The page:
Depression

It is estimated that one in every five adults will have at least one depressive episode in the course of their lifetime. But depression comes in many guises.

At the extreme end of the spectrum is severe clinical depression. Characteristics include profound despair, hopelessness, and the complete inability to take pleasure in anything (anhedonia). Severe depression may also cause confusion, memory loss, the inability to make simple decisions, and even forgetting your destination after starting up the car.

At the other end of the depression spectrum are people who are “mildly” depressed, or “dysthymic”, on a long-term, chronic level. They may function well in the world, but feel uninspired and unfulfilled; that they are not living up to their potential. Like severely depressed patients, dysthymics are prone to persistent negative thinking, endless recrimination, and repetitive rumination.

The primary and traditional treatment for depression has been medication and/or therapy, which can entail years of treatment. Clients may experience certain personal insights. But even “progress” and “insights” will not prevent the negative thinking.

But now we are learning that the model of negative thinking causing depression may not only be inaccurate and unhelpful, but it is completely backwards. And that, in actuality, 90% of the time, the physical brain (not the mind) is the origin of negative thoughts. A depressed brain will generate depressing thoughts, not the other way around. This new insight is exactly what the LENS Neurofeedback both elucidates and treats.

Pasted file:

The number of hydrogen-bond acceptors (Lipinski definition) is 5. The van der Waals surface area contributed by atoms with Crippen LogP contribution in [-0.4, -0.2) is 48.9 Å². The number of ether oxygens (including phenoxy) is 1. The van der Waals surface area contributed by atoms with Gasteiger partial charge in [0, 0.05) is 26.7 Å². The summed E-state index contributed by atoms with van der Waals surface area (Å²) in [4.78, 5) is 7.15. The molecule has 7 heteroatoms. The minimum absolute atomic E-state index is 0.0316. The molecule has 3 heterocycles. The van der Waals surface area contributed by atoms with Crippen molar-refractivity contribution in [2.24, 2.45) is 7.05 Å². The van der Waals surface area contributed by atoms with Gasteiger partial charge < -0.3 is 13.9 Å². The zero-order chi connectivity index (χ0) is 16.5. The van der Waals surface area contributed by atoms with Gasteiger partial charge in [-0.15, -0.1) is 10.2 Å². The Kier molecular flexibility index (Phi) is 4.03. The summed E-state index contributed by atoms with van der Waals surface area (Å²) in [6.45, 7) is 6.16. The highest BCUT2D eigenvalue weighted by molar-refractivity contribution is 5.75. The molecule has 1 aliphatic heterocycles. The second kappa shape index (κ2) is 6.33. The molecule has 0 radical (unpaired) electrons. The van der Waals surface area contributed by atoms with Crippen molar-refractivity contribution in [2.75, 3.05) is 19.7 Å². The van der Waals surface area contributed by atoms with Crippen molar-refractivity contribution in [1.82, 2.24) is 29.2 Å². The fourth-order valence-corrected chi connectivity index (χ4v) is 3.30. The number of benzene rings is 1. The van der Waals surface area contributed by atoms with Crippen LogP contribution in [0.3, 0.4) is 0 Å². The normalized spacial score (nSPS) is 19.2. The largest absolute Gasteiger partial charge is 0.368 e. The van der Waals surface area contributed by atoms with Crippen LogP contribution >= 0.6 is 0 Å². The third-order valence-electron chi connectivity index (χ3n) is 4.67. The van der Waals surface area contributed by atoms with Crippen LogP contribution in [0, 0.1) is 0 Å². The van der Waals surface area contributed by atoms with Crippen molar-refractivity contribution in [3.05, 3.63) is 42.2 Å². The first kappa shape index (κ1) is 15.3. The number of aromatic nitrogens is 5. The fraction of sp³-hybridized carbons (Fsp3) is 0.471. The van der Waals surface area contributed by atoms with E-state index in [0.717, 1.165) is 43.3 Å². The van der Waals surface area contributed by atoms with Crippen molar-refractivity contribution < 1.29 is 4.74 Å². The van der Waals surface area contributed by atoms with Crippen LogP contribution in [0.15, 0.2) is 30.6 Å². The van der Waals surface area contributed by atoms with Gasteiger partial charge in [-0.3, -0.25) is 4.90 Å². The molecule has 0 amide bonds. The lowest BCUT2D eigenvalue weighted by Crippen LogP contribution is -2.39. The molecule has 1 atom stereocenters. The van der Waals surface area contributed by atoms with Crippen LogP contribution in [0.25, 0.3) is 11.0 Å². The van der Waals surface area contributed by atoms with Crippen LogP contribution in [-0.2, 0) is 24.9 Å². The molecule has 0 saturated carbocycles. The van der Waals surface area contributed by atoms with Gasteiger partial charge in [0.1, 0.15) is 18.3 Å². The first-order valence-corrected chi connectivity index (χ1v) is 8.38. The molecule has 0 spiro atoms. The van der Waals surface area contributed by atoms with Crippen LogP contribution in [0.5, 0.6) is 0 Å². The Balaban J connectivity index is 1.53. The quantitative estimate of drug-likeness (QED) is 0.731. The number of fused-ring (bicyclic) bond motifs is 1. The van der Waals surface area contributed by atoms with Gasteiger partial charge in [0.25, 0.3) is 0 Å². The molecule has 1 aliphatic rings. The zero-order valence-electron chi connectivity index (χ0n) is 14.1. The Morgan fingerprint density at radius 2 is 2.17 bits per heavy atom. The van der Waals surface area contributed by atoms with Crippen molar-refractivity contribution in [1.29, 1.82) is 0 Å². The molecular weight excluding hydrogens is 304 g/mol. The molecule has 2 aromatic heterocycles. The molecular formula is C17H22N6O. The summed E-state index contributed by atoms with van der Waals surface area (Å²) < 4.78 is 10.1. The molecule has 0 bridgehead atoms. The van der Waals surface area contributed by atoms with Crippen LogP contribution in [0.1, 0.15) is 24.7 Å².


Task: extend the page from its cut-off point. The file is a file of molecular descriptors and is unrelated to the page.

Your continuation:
HPN – High Performance Neurofeedback (HPN) and LENS Neurofeedback (LENS) offers an entirely new approach to depression. Mild forms of depression remit quickly, with substantial changes usually seen within the first five sessions. HPN and LENS patients report feeling better, having less negative thoughts, self-recrimination and blame.

Treatment with HPN and LENS for more severe depression is also generally successful; patients see improvement in their conditions in about 2/3 of my cases, usually over a somewhat longer course of treatment.

What makes HPN and LENS even more effective and remarkable is that the changes it induces are enduring and do not require any effort by the patient. And the lift of depression that we sometimes see is breathtaking, sometimes taking only a few seconds or a few minutes for initial results. And negative thinking, the recrimination and self-blame all dissolve by themselves. And it is clearly not a result of a change in neurotransmitter levels, because levels do not change so rapidly.

Finally, a relatively recent mode of therapy in psychiatry is Transcranial Magnetic Stimulation (TMS). A magnetic charge is applied to the brain for half hour at a time (about 3,000 pulses), 5 days a week for 4-6 weeks. Published results of TMS treatment have been modest. LENS, which applies a tiny signal whose strength is far less than a cell phone for a fraction of a second, up to about a dozen times. And the clinical results we see for treating depression are far more impressive. HPN and LENS may one day be the primary modality for the treatment of depression.